It´s time to get honest here, as an employer, how realistic are your job descriptions when you are recruiting for an open position? Do you only list the core skills or is your job description pages and pages long listing every possible skill out there, being a native trilingual and having 10 years of experience in this specific field? Because it seems that job requirements have turned more and more unrealistic over the years and companies are making long lists of must-have skills and experience thereby making it indeed almost impossible to fill this position.
Before this trend started, a vacancy usually included some core skills that were required and in the recruitment process the employer would look for those core skills, cultural fit with the company, learning potential and a good attitude. The rest would happen through training. On the contrary, nowadays, no training should be necessary to find your perfect candidate, employers just expect them to be out there and want to hire this “unicorn-candidate”. And thus, employers create these very extensive job descriptions with loads of requirements that the candidate should comply with. And if you look closely at all these requirements, it might actually sound more like 2 or 3 jobs instead of 1! Only the perfect candidate is good enough, with many years of experience, fluency in various languages and a long list of skills.
Well, there is bad news and there is good news. The bad news is that those unicorns usually don´t exist out there in the market. The good news is that you can train employees so they turn into your perfect candidate. Think about your most promising internal employees, were they hired like this? Were they as skilled back then as they are right now? Probably not! They likely developed themselves on the job, had the right training and grew into these high-potential employees that they are today. With a little training and support, great new hires and existing employees can easily develop new skills and competencies. If you focus too much on cost-to-hire and want to avoid training costs to keep this KPI as low as possible, you might actually be missing out on some very good candidates. So, let´s apply this mindset you have with your employees to new hires as well and get rid of the huge list of unrealistic requirements when hiring new employees because by not doing so you are probably making it impossible to fill that position.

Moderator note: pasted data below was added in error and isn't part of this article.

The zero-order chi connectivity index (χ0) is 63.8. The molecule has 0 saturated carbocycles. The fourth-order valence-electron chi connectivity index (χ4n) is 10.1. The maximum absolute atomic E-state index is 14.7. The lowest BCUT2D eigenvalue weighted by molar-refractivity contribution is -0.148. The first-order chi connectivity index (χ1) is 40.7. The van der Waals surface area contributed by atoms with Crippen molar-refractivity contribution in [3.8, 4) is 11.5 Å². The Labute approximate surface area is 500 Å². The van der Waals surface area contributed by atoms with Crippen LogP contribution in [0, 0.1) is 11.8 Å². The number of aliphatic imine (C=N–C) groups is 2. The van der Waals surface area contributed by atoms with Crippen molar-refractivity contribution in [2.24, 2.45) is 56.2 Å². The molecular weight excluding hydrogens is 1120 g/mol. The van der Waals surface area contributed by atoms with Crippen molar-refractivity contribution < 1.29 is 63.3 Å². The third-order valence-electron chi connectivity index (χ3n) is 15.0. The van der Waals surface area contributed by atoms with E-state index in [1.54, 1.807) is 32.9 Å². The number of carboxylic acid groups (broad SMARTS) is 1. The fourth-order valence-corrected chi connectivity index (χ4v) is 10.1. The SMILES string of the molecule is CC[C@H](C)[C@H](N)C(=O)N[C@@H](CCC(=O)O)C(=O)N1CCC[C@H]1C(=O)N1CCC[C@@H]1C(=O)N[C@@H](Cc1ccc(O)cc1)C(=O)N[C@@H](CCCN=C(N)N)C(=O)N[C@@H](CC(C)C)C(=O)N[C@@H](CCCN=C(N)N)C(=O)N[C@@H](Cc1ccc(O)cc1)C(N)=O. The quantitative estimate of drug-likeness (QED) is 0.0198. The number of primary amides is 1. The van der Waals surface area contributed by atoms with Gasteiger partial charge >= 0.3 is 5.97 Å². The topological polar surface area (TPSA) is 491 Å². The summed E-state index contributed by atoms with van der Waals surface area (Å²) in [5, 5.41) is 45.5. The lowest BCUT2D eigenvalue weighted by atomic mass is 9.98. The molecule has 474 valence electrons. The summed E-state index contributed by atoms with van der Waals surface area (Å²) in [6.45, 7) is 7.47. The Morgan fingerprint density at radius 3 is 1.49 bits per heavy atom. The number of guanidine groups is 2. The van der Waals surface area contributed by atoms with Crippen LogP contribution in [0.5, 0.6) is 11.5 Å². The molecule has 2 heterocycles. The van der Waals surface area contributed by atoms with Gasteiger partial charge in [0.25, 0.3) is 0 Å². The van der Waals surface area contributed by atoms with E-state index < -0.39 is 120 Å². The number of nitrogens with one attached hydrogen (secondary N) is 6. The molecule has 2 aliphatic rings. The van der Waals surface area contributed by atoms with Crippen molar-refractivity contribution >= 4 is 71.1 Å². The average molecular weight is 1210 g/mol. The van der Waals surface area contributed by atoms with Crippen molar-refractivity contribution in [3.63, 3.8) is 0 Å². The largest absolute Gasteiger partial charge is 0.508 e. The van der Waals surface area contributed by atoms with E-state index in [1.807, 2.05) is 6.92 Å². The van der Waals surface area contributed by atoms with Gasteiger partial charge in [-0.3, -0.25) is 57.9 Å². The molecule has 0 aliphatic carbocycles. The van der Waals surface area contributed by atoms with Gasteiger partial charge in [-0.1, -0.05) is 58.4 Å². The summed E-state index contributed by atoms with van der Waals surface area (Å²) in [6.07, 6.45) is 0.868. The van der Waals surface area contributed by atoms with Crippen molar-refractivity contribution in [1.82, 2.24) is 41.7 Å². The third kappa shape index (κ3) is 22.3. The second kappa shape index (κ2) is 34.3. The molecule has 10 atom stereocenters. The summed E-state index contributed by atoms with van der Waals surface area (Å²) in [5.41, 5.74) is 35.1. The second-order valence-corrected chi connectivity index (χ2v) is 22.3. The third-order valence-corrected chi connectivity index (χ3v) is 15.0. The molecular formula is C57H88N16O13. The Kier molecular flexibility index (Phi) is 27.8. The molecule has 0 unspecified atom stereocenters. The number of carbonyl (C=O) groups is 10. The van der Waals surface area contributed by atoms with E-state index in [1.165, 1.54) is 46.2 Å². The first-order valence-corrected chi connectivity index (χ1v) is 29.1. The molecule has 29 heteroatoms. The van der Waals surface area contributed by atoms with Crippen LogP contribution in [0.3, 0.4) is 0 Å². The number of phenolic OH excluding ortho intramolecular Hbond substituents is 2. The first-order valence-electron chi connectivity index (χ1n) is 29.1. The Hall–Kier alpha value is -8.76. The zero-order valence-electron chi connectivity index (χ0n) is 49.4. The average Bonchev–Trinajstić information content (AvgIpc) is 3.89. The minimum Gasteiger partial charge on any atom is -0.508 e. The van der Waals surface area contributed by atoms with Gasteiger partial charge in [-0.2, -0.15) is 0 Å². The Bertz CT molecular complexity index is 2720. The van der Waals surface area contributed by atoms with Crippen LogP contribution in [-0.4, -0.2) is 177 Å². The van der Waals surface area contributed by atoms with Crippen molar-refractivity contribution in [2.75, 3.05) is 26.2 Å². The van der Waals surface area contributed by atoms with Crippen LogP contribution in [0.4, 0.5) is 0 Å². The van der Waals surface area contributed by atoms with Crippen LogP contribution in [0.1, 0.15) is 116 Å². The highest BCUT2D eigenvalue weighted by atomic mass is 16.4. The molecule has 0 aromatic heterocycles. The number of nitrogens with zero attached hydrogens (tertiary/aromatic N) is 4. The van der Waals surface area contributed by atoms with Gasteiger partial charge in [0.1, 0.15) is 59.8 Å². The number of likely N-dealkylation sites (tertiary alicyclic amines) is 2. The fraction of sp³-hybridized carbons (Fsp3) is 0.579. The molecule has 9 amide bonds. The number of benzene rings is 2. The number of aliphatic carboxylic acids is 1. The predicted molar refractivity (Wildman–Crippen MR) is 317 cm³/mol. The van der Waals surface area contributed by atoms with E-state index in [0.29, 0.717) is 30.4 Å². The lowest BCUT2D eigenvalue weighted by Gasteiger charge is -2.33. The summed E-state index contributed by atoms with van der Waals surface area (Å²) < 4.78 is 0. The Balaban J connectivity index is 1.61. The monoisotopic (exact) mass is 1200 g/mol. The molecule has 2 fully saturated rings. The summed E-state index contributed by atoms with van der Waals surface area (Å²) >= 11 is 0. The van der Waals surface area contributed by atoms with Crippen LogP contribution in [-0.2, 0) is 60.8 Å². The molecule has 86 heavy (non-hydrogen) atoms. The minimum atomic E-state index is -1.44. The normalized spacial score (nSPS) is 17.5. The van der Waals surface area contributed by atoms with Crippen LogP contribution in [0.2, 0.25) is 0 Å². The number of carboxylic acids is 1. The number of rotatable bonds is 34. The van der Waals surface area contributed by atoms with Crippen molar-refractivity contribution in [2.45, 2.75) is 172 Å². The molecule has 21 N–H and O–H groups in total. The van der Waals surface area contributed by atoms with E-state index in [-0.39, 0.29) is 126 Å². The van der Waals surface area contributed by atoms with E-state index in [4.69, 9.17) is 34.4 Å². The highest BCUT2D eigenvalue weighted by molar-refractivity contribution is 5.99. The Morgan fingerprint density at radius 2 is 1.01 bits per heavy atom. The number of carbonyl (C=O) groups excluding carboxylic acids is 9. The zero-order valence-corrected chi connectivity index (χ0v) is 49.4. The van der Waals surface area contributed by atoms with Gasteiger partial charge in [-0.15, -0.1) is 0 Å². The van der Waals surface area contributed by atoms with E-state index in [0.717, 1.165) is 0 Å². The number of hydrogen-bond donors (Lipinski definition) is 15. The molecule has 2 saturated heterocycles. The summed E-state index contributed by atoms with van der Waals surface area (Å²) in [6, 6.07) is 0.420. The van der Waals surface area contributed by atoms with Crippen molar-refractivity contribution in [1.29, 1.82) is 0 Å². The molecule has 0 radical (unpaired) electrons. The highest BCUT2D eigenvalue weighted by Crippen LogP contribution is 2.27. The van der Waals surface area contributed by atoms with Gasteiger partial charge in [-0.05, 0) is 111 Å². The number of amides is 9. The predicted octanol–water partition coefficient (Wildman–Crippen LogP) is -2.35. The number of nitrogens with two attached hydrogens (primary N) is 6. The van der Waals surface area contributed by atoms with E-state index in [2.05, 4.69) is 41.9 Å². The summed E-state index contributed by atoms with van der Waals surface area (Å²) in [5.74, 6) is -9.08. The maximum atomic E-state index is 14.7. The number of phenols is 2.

In addition, it often also helps to take a critical look at your company. Another common scenario is that a candidate does actually tick all the boxes on the requirements list but is then discarded because they are not “cool enough” or similar reasons. Well, what if your company is not “cool enough” either? You might think as an employer you´re equal to Google, but to external candidates this might look completely different. Therefore, you also need to be realistic about your company in combination with the expectations you have for candidates. The view you have of your company might be completely different than the one candidates have. So, if you want to hire more experienced employees or increase your graduate intake or any other recruitment objective, think about how your company is perceived by those collectives and if there might be something that needs to change in order to make that goal more realistic.
Do you think your job requirements are realistic or might they actually be impossible to fill? We would love to read your thoughts in the comments section!